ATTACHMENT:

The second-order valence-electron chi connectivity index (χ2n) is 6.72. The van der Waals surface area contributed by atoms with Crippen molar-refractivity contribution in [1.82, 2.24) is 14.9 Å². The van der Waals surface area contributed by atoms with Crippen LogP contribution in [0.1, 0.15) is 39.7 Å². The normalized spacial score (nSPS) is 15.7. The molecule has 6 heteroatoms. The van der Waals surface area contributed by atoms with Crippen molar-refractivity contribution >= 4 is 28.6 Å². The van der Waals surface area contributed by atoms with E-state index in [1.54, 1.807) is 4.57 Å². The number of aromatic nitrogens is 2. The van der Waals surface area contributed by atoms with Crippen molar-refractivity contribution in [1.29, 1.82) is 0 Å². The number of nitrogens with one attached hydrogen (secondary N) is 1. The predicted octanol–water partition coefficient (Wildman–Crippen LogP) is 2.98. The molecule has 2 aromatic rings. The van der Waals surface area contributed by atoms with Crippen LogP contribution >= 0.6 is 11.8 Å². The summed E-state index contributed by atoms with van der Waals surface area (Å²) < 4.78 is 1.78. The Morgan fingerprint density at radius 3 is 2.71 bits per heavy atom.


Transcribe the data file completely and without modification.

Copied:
The second-order valence-electron chi connectivity index (χ2n) is 6.72. The van der Waals surface area contributed by atoms with Crippen molar-refractivity contribution in [1.82, 2.24) is 14.9 Å². The van der Waals surface area contributed by atoms with Crippen LogP contribution in [0.1, 0.15) is 39.7 Å². The normalized spacial score (nSPS) is 15.7. The molecule has 6 heteroatoms. The van der Waals surface area contributed by atoms with Crippen molar-refractivity contribution >= 4 is 28.6 Å². The van der Waals surface area contributed by atoms with E-state index in [1.54, 1.807) is 4.57 Å². The number of aromatic nitrogens is 2. The van der Waals surface area contributed by atoms with Crippen molar-refractivity contribution in [1.29, 1.82) is 0 Å². The number of nitrogens with one attached hydrogen (secondary N) is 1. The predicted octanol–water partition coefficient (Wildman–Crippen LogP) is 2.98. The molecule has 2 aromatic rings. The van der Waals surface area contributed by atoms with Crippen LogP contribution >= 0.6 is 11.8 Å². The summed E-state index contributed by atoms with van der Waals surface area (Å²) < 4.78 is 1.78. The Morgan fingerprint density at radius 3 is 2.71 bits per heavy atom.